Page:Lettres d'un innocent; the letters of Captain Dreyfus to his wife ; (IA lettresduninnoce00drey).pdf/191

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"Courage, yet more courage!" for before all things is the honor of the name that our dear children bear. I tell you that this object for which you are striving is immutable. Therefore act as I have said; for the co-*operation of generous hearts that you will find—I am sure of it—will realize more speedily the supreme wish that I still cry out, the light of truth upon this sad tragedy, that I may be with our little ones on the day when honor is restored to us! And I add for your own self, for all of us, this ardent and supreme cry of my soul, that rises in the darkness of the night: everything for honor. Let this be our only thought; your sole preoccupation. There must not be one minute of ease.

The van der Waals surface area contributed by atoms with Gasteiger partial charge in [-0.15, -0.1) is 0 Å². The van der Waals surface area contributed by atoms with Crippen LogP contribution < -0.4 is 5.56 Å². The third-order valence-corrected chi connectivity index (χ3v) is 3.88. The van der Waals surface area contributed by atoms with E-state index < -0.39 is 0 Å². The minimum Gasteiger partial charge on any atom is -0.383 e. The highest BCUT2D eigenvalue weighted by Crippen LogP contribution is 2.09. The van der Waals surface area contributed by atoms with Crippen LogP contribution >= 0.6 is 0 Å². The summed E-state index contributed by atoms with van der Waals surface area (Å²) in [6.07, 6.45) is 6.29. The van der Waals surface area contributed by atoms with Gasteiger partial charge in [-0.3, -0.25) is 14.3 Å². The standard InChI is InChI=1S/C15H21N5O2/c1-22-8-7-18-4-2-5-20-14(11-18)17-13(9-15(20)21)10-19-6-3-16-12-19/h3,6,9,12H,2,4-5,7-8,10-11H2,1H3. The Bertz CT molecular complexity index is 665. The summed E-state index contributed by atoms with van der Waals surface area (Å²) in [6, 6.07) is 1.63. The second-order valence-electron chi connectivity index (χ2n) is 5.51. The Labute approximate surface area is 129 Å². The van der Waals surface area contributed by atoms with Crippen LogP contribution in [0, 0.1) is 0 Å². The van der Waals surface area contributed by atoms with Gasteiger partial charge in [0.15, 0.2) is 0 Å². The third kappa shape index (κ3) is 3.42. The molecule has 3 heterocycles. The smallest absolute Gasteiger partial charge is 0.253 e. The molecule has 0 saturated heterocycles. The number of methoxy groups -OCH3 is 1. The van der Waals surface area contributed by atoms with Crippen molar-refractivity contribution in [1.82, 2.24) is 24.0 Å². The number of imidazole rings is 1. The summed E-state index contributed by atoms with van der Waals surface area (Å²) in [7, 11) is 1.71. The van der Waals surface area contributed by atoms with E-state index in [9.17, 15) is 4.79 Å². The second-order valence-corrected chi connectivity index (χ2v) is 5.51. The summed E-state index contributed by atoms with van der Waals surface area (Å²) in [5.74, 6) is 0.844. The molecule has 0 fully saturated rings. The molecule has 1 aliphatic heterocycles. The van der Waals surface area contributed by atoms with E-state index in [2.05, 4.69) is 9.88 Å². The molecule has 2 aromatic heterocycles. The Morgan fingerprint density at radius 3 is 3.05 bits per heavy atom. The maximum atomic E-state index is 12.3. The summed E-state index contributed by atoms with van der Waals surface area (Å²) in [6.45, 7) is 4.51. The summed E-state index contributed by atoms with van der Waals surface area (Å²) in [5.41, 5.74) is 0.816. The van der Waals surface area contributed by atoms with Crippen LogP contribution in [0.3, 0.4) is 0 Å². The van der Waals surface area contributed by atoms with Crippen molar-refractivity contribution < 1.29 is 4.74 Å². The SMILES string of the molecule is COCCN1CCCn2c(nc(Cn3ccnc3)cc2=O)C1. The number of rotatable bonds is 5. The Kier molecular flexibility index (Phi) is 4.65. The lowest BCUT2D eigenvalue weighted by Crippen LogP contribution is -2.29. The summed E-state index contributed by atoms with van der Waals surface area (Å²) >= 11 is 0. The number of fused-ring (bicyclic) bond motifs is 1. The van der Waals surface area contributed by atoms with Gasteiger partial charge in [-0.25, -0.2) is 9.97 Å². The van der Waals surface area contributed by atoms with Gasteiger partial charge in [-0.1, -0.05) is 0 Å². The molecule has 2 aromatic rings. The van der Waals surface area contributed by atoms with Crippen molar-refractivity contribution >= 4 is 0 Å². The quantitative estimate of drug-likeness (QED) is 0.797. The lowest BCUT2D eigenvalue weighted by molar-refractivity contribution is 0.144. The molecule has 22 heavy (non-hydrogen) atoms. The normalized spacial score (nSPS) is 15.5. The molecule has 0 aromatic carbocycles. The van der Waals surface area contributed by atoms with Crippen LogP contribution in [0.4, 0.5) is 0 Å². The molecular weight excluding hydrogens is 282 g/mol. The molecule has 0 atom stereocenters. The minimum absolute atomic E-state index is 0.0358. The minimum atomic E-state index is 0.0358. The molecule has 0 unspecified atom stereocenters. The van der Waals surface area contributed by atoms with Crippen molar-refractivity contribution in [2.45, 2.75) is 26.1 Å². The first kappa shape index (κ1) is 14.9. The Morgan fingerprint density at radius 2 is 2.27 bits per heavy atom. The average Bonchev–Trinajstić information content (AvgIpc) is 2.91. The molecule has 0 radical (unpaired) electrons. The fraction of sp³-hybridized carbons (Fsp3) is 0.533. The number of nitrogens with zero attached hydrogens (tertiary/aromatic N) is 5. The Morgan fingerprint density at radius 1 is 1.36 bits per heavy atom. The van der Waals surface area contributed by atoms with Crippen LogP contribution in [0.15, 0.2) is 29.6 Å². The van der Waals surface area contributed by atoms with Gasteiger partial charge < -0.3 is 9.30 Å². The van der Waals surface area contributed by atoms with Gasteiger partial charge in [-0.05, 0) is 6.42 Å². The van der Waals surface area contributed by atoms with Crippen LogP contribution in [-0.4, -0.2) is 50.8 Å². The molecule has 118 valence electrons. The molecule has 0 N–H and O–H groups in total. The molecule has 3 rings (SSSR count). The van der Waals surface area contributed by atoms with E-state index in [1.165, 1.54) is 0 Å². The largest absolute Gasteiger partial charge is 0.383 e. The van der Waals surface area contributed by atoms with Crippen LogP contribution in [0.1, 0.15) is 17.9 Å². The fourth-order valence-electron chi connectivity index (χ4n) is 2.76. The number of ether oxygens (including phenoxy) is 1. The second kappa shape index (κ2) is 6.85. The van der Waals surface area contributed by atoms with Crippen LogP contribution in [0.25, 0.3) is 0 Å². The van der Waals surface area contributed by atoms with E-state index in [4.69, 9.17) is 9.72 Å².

4 September, 1896.

Dear and good Lucie:

I wrote you a letter last night under an impression caused by the mail, the sufferings that we all endure, the pain of having only a few lines from you, for after a long, agonized silence of a whole month, there is now, inevitably, a strong nervous tension. I am as if crazed by grief. I take my head in my two hands, and I ask by what miserable destiny so many human beings are called upon to suffer so.

I feel, too, the need of coming again to talk with you. Perhaps this letter may yet catch the English mail and go with the other.

If I am tired, worn out, if I should tell you the contrary you would not believe me; for to suffer so without respite through all hours of the day and night; to feel intuitively the sufferings of those we love; to see our children, those dear little creatures, for whom I would